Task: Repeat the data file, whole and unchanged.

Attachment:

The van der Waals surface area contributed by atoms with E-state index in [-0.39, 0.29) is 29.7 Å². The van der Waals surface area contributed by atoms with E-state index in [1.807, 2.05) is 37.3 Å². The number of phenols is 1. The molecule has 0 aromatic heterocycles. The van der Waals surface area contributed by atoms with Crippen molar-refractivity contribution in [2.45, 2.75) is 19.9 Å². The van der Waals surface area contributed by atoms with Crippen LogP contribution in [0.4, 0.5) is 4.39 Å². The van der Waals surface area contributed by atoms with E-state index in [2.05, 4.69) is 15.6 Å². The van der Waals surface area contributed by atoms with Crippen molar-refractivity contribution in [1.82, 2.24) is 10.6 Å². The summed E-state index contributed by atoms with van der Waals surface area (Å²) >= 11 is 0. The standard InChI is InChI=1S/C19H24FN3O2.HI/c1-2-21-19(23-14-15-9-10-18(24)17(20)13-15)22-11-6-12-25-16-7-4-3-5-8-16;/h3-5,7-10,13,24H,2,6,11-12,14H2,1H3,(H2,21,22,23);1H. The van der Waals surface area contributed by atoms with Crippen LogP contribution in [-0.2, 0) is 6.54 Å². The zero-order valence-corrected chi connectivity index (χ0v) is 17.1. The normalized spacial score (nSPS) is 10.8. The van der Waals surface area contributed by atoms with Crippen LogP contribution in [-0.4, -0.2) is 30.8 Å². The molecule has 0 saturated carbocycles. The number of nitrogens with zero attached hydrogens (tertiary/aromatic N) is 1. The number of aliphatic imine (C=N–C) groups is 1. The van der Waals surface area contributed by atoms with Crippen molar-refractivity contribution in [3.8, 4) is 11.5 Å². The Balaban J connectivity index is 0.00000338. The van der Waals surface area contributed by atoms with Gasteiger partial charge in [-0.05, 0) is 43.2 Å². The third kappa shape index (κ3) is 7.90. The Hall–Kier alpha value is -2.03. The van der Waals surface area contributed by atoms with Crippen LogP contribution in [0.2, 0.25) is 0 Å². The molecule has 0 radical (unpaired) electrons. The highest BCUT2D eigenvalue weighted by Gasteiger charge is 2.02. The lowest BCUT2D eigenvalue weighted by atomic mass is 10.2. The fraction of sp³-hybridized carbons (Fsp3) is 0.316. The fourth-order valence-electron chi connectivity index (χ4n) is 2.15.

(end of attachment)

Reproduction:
The van der Waals surface area contributed by atoms with E-state index in [-0.39, 0.29) is 29.7 Å². The van der Waals surface area contributed by atoms with E-state index in [1.807, 2.05) is 37.3 Å². The number of phenols is 1. The molecule has 0 aromatic heterocycles. The van der Waals surface area contributed by atoms with Crippen molar-refractivity contribution in [2.45, 2.75) is 19.9 Å². The van der Waals surface area contributed by atoms with Crippen LogP contribution in [0.4, 0.5) is 4.39 Å². The van der Waals surface area contributed by atoms with E-state index in [2.05, 4.69) is 15.6 Å². The van der Waals surface area contributed by atoms with Crippen molar-refractivity contribution in [1.82, 2.24) is 10.6 Å². The summed E-state index contributed by atoms with van der Waals surface area (Å²) >= 11 is 0. The standard InChI is InChI=1S/C19H24FN3O2.HI/c1-2-21-19(23-14-15-9-10-18(24)17(20)13-15)22-11-6-12-25-16-7-4-3-5-8-16;/h3-5,7-10,13,24H,2,6,11-12,14H2,1H3,(H2,21,22,23);1H. The van der Waals surface area contributed by atoms with Crippen LogP contribution in [-0.2, 0) is 6.54 Å². The zero-order valence-corrected chi connectivity index (χ0v) is 17.1. The normalized spacial score (nSPS) is 10.8. The van der Waals surface area contributed by atoms with Crippen LogP contribution in [-0.4, -0.2) is 30.8 Å². The molecule has 0 saturated carbocycles. The number of nitrogens with zero attached hydrogens (tertiary/aromatic N) is 1. The number of aliphatic imine (C=N–C) groups is 1. The van der Waals surface area contributed by atoms with Crippen molar-refractivity contribution in [3.8, 4) is 11.5 Å². The Balaban J connectivity index is 0.00000338. The van der Waals surface area contributed by atoms with Gasteiger partial charge in [-0.05, 0) is 43.2 Å². The third kappa shape index (κ3) is 7.90. The Hall–Kier alpha value is -2.03. The van der Waals surface area contributed by atoms with Crippen LogP contribution in [0.2, 0.25) is 0 Å². The molecule has 0 radical (unpaired) electrons. The highest BCUT2D eigenvalue weighted by Gasteiger charge is 2.02. The lowest BCUT2D eigenvalue weighted by atomic mass is 10.2. The fraction of sp³-hybridized carbons (Fsp3) is 0.316. The fourth-order valence-electron chi connectivity index (χ4n) is 2.15.